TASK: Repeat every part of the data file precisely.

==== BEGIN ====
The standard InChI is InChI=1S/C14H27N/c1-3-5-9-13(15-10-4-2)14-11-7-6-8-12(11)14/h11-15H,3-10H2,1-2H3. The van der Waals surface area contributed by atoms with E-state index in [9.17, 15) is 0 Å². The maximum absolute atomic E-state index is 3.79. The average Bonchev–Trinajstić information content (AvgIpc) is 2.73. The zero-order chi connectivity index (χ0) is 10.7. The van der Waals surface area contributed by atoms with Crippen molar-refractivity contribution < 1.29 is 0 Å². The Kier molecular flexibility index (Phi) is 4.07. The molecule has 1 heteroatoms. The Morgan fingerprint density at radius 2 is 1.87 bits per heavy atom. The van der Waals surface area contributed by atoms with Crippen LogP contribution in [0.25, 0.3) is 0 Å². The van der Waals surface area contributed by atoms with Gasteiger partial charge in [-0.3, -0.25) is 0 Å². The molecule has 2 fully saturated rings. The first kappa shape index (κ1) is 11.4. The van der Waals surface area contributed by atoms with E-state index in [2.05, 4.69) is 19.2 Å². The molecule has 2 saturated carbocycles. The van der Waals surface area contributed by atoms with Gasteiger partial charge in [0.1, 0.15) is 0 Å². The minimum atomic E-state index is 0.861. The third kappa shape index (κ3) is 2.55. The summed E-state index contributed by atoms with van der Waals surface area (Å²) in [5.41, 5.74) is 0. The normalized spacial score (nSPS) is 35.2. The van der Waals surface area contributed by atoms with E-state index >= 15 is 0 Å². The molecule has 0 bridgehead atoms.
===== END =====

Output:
The standard InChI is InChI=1S/C14H27N/c1-3-5-9-13(15-10-4-2)14-11-7-6-8-12(11)14/h11-15H,3-10H2,1-2H3. The van der Waals surface area contributed by atoms with E-state index in [9.17, 15) is 0 Å². The maximum absolute atomic E-state index is 3.79. The average Bonchev–Trinajstić information content (AvgIpc) is 2.73. The zero-order chi connectivity index (χ0) is 10.7. The van der Waals surface area contributed by atoms with Crippen molar-refractivity contribution < 1.29 is 0 Å². The Kier molecular flexibility index (Phi) is 4.07. The molecule has 1 heteroatoms. The Morgan fingerprint density at radius 2 is 1.87 bits per heavy atom. The van der Waals surface area contributed by atoms with Crippen LogP contribution in [0.25, 0.3) is 0 Å². The van der Waals surface area contributed by atoms with Gasteiger partial charge in [-0.3, -0.25) is 0 Å². The molecule has 2 fully saturated rings. The first kappa shape index (κ1) is 11.4. The van der Waals surface area contributed by atoms with E-state index in [2.05, 4.69) is 19.2 Å². The molecule has 2 saturated carbocycles. The van der Waals surface area contributed by atoms with Gasteiger partial charge in [0.1, 0.15) is 0 Å². The minimum atomic E-state index is 0.861. The third kappa shape index (κ3) is 2.55. The summed E-state index contributed by atoms with van der Waals surface area (Å²) in [5.41, 5.74) is 0. The normalized spacial score (nSPS) is 35.2. The van der Waals surface area contributed by atoms with E-state index >= 15 is 0 Å². The molecule has 0 bridgehead atoms.